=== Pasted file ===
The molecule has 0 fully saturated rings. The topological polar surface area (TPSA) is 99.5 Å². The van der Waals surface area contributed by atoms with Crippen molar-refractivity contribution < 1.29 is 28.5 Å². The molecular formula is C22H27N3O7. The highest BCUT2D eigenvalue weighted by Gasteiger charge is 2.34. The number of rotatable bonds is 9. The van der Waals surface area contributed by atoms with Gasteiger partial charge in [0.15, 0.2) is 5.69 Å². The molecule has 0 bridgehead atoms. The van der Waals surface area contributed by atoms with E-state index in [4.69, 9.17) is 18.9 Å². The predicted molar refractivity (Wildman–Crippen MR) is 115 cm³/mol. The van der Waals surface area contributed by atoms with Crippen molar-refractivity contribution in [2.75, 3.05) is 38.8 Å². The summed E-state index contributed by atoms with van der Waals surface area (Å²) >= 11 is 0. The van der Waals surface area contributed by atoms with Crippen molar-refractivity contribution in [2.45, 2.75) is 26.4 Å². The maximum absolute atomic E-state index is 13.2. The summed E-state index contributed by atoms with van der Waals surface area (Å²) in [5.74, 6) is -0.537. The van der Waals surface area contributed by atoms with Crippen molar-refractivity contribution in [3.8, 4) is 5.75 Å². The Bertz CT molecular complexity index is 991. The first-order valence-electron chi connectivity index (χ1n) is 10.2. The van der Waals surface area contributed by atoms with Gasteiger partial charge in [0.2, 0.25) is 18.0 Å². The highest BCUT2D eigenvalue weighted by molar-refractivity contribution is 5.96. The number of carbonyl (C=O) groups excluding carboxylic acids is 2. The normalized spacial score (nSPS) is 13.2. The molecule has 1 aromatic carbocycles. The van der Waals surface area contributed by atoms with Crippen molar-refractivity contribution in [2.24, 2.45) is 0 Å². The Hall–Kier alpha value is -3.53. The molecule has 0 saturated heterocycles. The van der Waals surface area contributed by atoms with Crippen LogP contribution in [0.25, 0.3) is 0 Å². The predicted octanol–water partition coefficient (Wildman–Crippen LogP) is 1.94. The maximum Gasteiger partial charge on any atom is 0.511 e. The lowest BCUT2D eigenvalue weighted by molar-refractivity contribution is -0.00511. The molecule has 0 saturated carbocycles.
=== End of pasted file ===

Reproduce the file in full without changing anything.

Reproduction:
The molecule has 0 fully saturated rings. The topological polar surface area (TPSA) is 99.5 Å². The van der Waals surface area contributed by atoms with Crippen molar-refractivity contribution < 1.29 is 28.5 Å². The molecular formula is C22H27N3O7. The highest BCUT2D eigenvalue weighted by Gasteiger charge is 2.34. The number of rotatable bonds is 9. The van der Waals surface area contributed by atoms with Gasteiger partial charge in [0.15, 0.2) is 5.69 Å². The molecule has 0 bridgehead atoms. The van der Waals surface area contributed by atoms with E-state index in [4.69, 9.17) is 18.9 Å². The predicted molar refractivity (Wildman–Crippen MR) is 115 cm³/mol. The van der Waals surface area contributed by atoms with Crippen molar-refractivity contribution in [2.75, 3.05) is 38.8 Å². The summed E-state index contributed by atoms with van der Waals surface area (Å²) >= 11 is 0. The van der Waals surface area contributed by atoms with Crippen molar-refractivity contribution in [2.45, 2.75) is 26.4 Å². The maximum absolute atomic E-state index is 13.2. The summed E-state index contributed by atoms with van der Waals surface area (Å²) in [5.74, 6) is -0.537. The van der Waals surface area contributed by atoms with Crippen molar-refractivity contribution in [3.8, 4) is 5.75 Å². The Bertz CT molecular complexity index is 991. The first-order valence-electron chi connectivity index (χ1n) is 10.2. The van der Waals surface area contributed by atoms with Gasteiger partial charge in [0.2, 0.25) is 18.0 Å². The highest BCUT2D eigenvalue weighted by molar-refractivity contribution is 5.96. The number of carbonyl (C=O) groups excluding carboxylic acids is 2. The normalized spacial score (nSPS) is 13.2. The molecule has 1 aromatic carbocycles. The van der Waals surface area contributed by atoms with Crippen molar-refractivity contribution in [2.24, 2.45) is 0 Å². The Hall–Kier alpha value is -3.53. The molecule has 0 saturated heterocycles. The van der Waals surface area contributed by atoms with Crippen LogP contribution in [0.25, 0.3) is 0 Å². The predicted octanol–water partition coefficient (Wildman–Crippen LogP) is 1.94. The maximum Gasteiger partial charge on any atom is 0.511 e. The lowest BCUT2D eigenvalue weighted by molar-refractivity contribution is -0.00511. The molecule has 0 saturated carbocycles.